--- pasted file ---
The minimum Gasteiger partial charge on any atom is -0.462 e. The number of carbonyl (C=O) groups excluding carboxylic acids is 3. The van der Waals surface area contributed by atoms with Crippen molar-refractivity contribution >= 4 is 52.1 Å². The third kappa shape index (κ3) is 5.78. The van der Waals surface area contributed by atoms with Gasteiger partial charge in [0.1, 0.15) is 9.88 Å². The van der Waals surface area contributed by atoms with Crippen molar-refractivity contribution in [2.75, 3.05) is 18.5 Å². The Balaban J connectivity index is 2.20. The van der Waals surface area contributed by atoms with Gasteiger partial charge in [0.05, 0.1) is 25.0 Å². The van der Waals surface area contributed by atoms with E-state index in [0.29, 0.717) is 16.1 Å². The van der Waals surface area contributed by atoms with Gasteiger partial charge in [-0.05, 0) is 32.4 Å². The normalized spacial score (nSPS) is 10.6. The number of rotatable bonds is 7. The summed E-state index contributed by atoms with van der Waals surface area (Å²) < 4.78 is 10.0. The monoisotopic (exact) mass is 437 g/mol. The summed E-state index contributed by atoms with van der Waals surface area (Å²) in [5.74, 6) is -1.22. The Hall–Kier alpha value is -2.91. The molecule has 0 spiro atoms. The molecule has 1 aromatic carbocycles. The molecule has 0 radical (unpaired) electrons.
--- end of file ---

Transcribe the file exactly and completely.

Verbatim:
The minimum Gasteiger partial charge on any atom is -0.462 e. The number of carbonyl (C=O) groups excluding carboxylic acids is 3. The van der Waals surface area contributed by atoms with Crippen molar-refractivity contribution >= 4 is 52.1 Å². The third kappa shape index (κ3) is 5.78. The van der Waals surface area contributed by atoms with Gasteiger partial charge in [0.1, 0.15) is 9.88 Å². The van der Waals surface area contributed by atoms with Crippen molar-refractivity contribution in [2.75, 3.05) is 18.5 Å². The Balaban J connectivity index is 2.20. The van der Waals surface area contributed by atoms with Gasteiger partial charge in [0.05, 0.1) is 25.0 Å². The van der Waals surface area contributed by atoms with E-state index in [0.29, 0.717) is 16.1 Å². The van der Waals surface area contributed by atoms with Gasteiger partial charge in [-0.05, 0) is 32.4 Å². The normalized spacial score (nSPS) is 10.6. The number of rotatable bonds is 7. The summed E-state index contributed by atoms with van der Waals surface area (Å²) < 4.78 is 10.0. The monoisotopic (exact) mass is 437 g/mol. The summed E-state index contributed by atoms with van der Waals surface area (Å²) in [5.74, 6) is -1.22. The Hall–Kier alpha value is -2.91. The molecule has 0 spiro atoms. The molecule has 1 aromatic carbocycles. The molecule has 0 radical (unpaired) electrons.